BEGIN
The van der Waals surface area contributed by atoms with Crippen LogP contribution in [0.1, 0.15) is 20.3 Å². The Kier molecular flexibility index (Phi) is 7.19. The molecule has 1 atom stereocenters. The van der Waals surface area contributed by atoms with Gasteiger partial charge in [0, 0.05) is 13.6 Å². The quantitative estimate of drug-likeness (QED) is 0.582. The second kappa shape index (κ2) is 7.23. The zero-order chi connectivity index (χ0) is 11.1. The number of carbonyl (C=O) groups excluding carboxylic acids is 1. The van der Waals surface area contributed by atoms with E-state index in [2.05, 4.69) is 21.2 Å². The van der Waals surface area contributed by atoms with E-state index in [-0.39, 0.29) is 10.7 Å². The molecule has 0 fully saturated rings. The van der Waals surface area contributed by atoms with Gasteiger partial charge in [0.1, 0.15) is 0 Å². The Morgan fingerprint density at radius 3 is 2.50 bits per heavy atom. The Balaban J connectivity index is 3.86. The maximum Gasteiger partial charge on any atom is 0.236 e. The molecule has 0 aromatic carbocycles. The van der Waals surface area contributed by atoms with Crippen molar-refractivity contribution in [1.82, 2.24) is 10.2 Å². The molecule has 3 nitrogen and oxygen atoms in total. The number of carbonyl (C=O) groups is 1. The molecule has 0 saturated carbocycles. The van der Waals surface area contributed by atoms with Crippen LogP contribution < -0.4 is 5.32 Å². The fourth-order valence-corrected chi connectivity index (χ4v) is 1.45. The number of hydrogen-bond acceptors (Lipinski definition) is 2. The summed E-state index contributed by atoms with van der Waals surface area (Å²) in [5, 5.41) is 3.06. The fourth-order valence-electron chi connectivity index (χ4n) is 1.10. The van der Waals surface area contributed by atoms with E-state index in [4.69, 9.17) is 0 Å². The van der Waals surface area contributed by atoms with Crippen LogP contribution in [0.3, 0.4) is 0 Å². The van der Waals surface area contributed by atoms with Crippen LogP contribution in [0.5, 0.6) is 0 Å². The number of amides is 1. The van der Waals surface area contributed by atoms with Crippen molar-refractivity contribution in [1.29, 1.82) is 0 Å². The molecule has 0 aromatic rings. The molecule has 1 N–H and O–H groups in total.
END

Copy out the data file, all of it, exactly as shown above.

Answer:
The van der Waals surface area contributed by atoms with Crippen LogP contribution in [0.1, 0.15) is 20.3 Å². The Kier molecular flexibility index (Phi) is 7.19. The molecule has 1 atom stereocenters. The van der Waals surface area contributed by atoms with Gasteiger partial charge in [0, 0.05) is 13.6 Å². The quantitative estimate of drug-likeness (QED) is 0.582. The second kappa shape index (κ2) is 7.23. The zero-order chi connectivity index (χ0) is 11.1. The number of carbonyl (C=O) groups excluding carboxylic acids is 1. The van der Waals surface area contributed by atoms with E-state index in [2.05, 4.69) is 21.2 Å². The van der Waals surface area contributed by atoms with E-state index in [-0.39, 0.29) is 10.7 Å². The molecule has 0 fully saturated rings. The van der Waals surface area contributed by atoms with Gasteiger partial charge in [0.1, 0.15) is 0 Å². The Morgan fingerprint density at radius 3 is 2.50 bits per heavy atom. The Balaban J connectivity index is 3.86. The maximum Gasteiger partial charge on any atom is 0.236 e. The molecule has 0 aromatic carbocycles. The van der Waals surface area contributed by atoms with Crippen molar-refractivity contribution in [1.82, 2.24) is 10.2 Å². The molecule has 3 nitrogen and oxygen atoms in total. The number of carbonyl (C=O) groups is 1. The molecule has 0 saturated carbocycles. The van der Waals surface area contributed by atoms with Crippen LogP contribution < -0.4 is 5.32 Å². The fourth-order valence-corrected chi connectivity index (χ4v) is 1.45. The number of hydrogen-bond acceptors (Lipinski definition) is 2. The summed E-state index contributed by atoms with van der Waals surface area (Å²) in [5, 5.41) is 3.06. The fourth-order valence-electron chi connectivity index (χ4n) is 1.10. The van der Waals surface area contributed by atoms with E-state index in [4.69, 9.17) is 0 Å². The van der Waals surface area contributed by atoms with Crippen LogP contribution in [0.3, 0.4) is 0 Å². The van der Waals surface area contributed by atoms with Crippen LogP contribution in [0.5, 0.6) is 0 Å². The number of amides is 1. The van der Waals surface area contributed by atoms with Crippen molar-refractivity contribution in [1.29, 1.82) is 0 Å². The molecule has 0 aromatic rings. The molecule has 1 N–H and O–H groups in total.